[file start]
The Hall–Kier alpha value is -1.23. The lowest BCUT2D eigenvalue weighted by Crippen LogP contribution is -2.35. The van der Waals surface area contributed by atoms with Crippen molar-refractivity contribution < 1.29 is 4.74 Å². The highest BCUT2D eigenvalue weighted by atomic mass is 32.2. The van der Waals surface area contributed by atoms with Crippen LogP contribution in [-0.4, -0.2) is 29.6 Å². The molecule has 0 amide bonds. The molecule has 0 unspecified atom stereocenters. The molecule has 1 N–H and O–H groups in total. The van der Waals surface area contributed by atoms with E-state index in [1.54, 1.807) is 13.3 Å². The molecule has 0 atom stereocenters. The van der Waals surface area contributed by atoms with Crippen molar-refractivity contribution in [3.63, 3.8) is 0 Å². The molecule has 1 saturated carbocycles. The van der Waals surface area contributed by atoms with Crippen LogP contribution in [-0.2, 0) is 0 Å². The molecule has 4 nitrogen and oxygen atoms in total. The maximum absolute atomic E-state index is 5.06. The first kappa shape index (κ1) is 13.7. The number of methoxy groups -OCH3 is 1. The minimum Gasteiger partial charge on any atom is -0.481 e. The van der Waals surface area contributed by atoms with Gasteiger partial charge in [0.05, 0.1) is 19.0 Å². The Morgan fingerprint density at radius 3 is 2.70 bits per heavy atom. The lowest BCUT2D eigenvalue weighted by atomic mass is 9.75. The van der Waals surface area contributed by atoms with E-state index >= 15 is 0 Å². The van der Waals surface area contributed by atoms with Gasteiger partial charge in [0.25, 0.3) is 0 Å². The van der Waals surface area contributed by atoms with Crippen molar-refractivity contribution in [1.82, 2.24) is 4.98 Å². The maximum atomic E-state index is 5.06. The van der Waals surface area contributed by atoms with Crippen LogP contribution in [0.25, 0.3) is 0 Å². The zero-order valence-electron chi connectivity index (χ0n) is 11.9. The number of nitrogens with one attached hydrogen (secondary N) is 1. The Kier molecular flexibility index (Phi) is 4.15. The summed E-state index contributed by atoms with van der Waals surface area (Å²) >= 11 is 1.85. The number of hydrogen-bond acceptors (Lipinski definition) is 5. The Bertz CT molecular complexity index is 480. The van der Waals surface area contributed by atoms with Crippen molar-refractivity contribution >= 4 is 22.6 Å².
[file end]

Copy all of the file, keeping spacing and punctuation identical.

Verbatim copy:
The Hall–Kier alpha value is -1.23. The lowest BCUT2D eigenvalue weighted by Crippen LogP contribution is -2.35. The van der Waals surface area contributed by atoms with Crippen molar-refractivity contribution < 1.29 is 4.74 Å². The highest BCUT2D eigenvalue weighted by atomic mass is 32.2. The van der Waals surface area contributed by atoms with Crippen LogP contribution in [-0.4, -0.2) is 29.6 Å². The molecule has 0 amide bonds. The molecule has 0 unspecified atom stereocenters. The molecule has 1 N–H and O–H groups in total. The van der Waals surface area contributed by atoms with E-state index in [1.54, 1.807) is 13.3 Å². The molecule has 0 atom stereocenters. The van der Waals surface area contributed by atoms with Crippen molar-refractivity contribution in [3.63, 3.8) is 0 Å². The molecule has 1 saturated carbocycles. The van der Waals surface area contributed by atoms with Crippen LogP contribution in [-0.2, 0) is 0 Å². The molecule has 4 nitrogen and oxygen atoms in total. The maximum absolute atomic E-state index is 5.06. The first kappa shape index (κ1) is 13.7. The number of methoxy groups -OCH3 is 1. The minimum Gasteiger partial charge on any atom is -0.481 e. The van der Waals surface area contributed by atoms with Gasteiger partial charge in [0.05, 0.1) is 19.0 Å². The Morgan fingerprint density at radius 3 is 2.70 bits per heavy atom. The lowest BCUT2D eigenvalue weighted by atomic mass is 9.75. The van der Waals surface area contributed by atoms with E-state index >= 15 is 0 Å². The van der Waals surface area contributed by atoms with Gasteiger partial charge in [0.25, 0.3) is 0 Å². The van der Waals surface area contributed by atoms with Crippen molar-refractivity contribution in [1.82, 2.24) is 4.98 Å². The maximum atomic E-state index is 5.06. The van der Waals surface area contributed by atoms with Crippen LogP contribution in [0.25, 0.3) is 0 Å². The zero-order valence-electron chi connectivity index (χ0n) is 11.9. The number of nitrogens with one attached hydrogen (secondary N) is 1. The Kier molecular flexibility index (Phi) is 4.15. The summed E-state index contributed by atoms with van der Waals surface area (Å²) >= 11 is 1.85. The number of hydrogen-bond acceptors (Lipinski definition) is 5. The Bertz CT molecular complexity index is 480. The van der Waals surface area contributed by atoms with Crippen molar-refractivity contribution >= 4 is 22.6 Å².